The P1's shooting performance was average. Power up to first image captured measured just under 4 seconds. Shutter lag measured less than 1/10 of a second when pre-focused and 3/10 of a second including autofocus. The shot to shot delay averaged about 2.2 seconds between frames without the use of the flash and between 2.5 and 4.5 seconds with the flash, depending on subject distance. There are five Sequential shooting modes to choose from; Continuous H, Continuous L, Multi-shot 16, Ultra HS, and 5 shot buffer. Continuous H mode was impressive; I was able to capture 5 Large Fine JPEG images in 1.6 seconds. Using Continuous L mode allowed me to capture 5 shots in approx. 2.1 seconds. Multi-shot mode captures 16 frames in 8.8 seconds and combines them into single 8M/Fine image. Ultra HS changes the image size to TV Normal and snapped 100 frames in just 3.1 seconds! 5 Shot buffer mode captures images continuously at 1.1 second intervals while the shutter button is depressed; only the last 5 images captured before you release the shutter button are saved, this is when a optical viewfinder would come in handy, because the LCD viewfinder briefly displays the last image captured in all Continuous modes. All of our tests were done using a Sandisk Extreme III 1GB SD card, using 8M/Fine size/quality, Program mode, welcome screen off, preview off, and all other settings at default (unless otherwise noted.) Times may vary depending on lighting conditions, camera settings, media, etc.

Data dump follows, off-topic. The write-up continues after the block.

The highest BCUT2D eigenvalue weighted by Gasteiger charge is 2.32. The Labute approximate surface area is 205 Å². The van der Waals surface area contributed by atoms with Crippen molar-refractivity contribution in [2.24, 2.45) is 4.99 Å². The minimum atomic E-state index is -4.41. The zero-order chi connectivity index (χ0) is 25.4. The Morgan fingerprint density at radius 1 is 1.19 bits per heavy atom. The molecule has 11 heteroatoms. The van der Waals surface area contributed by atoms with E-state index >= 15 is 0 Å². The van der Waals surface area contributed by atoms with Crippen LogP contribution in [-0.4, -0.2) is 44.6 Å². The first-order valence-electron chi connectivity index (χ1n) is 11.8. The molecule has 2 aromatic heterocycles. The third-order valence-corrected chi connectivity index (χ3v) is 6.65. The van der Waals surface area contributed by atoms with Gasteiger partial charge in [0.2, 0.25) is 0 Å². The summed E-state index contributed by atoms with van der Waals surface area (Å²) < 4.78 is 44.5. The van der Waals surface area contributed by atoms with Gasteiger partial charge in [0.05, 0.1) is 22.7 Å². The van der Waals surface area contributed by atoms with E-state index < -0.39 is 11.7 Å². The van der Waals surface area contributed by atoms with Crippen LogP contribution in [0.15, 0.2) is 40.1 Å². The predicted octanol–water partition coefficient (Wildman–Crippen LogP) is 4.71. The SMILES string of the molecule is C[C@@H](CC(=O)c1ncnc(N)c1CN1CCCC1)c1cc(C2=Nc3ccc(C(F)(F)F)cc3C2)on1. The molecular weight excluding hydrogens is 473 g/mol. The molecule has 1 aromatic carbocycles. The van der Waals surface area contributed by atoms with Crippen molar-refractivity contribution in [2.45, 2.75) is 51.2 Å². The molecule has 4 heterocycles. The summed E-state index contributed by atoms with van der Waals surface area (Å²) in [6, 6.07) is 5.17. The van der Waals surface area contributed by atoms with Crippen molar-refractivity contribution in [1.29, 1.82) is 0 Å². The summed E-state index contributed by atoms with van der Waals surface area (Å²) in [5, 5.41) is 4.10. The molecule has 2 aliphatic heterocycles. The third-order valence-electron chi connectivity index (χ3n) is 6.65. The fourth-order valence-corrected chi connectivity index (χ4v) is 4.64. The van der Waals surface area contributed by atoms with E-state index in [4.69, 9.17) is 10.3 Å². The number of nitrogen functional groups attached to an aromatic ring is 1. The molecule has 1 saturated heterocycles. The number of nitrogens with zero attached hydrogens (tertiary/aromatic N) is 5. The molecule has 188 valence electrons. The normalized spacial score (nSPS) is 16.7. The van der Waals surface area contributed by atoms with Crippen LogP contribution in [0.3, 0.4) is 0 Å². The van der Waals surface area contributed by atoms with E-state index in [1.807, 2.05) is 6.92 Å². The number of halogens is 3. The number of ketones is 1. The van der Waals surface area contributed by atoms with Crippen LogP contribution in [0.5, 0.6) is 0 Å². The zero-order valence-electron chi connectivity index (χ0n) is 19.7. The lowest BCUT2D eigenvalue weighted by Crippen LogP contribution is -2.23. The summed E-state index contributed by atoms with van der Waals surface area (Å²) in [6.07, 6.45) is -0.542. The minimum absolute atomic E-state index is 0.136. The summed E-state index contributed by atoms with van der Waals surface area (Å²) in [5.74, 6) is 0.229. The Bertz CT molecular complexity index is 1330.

I was pleased with the outdoor image quality results when using its 8-megapixel Fine mode. The majority of our samples were sharp with good overall exposure, however I did notice some softness to them. This is preferable over being too sharp, and you can manually adjust this via the record menu (Auto, Normal, Low, and High settings available.) The white balance and exposure system did well under various lighting conditions, producing beautiful sky detail (when there are some clouds in the sky.) Noise levels were low, especially at ISO speeds of 100 or lower, becoming more detectable as you increase the sensitivity. We see this on just about every consumer model we test and I have found that even some of the more noisy ISO 400 images still make good 4x6-inch prints; which is normally what a large majority of users print.